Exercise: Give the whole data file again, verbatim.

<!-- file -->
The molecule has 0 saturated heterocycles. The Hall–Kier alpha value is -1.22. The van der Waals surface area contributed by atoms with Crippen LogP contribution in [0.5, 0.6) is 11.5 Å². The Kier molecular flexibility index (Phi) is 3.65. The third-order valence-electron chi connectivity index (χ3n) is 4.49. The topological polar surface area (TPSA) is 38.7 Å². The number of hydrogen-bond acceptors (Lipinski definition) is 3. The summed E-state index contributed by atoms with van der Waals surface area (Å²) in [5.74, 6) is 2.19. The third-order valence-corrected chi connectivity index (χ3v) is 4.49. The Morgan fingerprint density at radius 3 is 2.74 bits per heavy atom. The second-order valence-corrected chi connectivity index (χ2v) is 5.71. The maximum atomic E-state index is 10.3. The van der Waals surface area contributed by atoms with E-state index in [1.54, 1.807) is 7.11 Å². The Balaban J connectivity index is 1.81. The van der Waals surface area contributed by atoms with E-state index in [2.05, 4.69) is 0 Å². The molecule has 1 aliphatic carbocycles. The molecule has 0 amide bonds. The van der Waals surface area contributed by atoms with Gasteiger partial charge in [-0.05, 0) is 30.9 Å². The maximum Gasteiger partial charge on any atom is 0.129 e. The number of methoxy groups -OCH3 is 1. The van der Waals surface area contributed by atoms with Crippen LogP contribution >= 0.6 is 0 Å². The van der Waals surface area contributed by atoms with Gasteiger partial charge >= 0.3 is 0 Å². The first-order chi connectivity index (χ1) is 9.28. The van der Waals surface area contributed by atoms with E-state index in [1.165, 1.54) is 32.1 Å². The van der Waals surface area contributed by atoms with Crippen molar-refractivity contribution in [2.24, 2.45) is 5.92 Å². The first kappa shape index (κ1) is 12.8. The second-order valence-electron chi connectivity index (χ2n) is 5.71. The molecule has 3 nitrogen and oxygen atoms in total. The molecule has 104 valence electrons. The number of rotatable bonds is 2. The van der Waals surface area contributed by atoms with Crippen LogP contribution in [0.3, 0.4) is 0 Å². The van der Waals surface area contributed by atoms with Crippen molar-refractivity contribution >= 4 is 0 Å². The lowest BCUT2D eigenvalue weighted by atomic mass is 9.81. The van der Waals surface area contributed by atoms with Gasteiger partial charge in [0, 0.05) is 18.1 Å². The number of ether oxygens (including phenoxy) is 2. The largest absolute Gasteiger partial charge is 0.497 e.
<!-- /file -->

The molecule has 0 saturated heterocycles. The Hall–Kier alpha value is -1.22. The van der Waals surface area contributed by atoms with Crippen LogP contribution in [0.5, 0.6) is 11.5 Å². The Kier molecular flexibility index (Phi) is 3.65. The third-order valence-electron chi connectivity index (χ3n) is 4.49. The topological polar surface area (TPSA) is 38.7 Å². The number of hydrogen-bond acceptors (Lipinski definition) is 3. The summed E-state index contributed by atoms with van der Waals surface area (Å²) in [5.74, 6) is 2.19. The third-order valence-corrected chi connectivity index (χ3v) is 4.49. The Morgan fingerprint density at radius 3 is 2.74 bits per heavy atom. The second-order valence-corrected chi connectivity index (χ2v) is 5.71. The maximum atomic E-state index is 10.3. The van der Waals surface area contributed by atoms with E-state index in [1.54, 1.807) is 7.11 Å². The Balaban J connectivity index is 1.81. The van der Waals surface area contributed by atoms with E-state index in [2.05, 4.69) is 0 Å². The molecule has 1 aliphatic carbocycles. The molecule has 0 amide bonds. The van der Waals surface area contributed by atoms with Gasteiger partial charge in [-0.05, 0) is 30.9 Å². The maximum Gasteiger partial charge on any atom is 0.129 e. The number of methoxy groups -OCH3 is 1. The van der Waals surface area contributed by atoms with Crippen LogP contribution >= 0.6 is 0 Å². The van der Waals surface area contributed by atoms with Gasteiger partial charge >= 0.3 is 0 Å². The first-order chi connectivity index (χ1) is 9.28. The van der Waals surface area contributed by atoms with E-state index in [1.165, 1.54) is 32.1 Å². The van der Waals surface area contributed by atoms with Crippen molar-refractivity contribution in [2.24, 2.45) is 5.92 Å². The first kappa shape index (κ1) is 12.8. The second-order valence-electron chi connectivity index (χ2n) is 5.71. The molecule has 3 nitrogen and oxygen atoms in total. The molecule has 104 valence electrons. The number of rotatable bonds is 2. The van der Waals surface area contributed by atoms with Crippen LogP contribution in [0.3, 0.4) is 0 Å². The van der Waals surface area contributed by atoms with Crippen molar-refractivity contribution >= 4 is 0 Å². The lowest BCUT2D eigenvalue weighted by atomic mass is 9.81. The van der Waals surface area contributed by atoms with Gasteiger partial charge in [0, 0.05) is 18.1 Å². The number of ether oxygens (including phenoxy) is 2. The largest absolute Gasteiger partial charge is 0.497 e.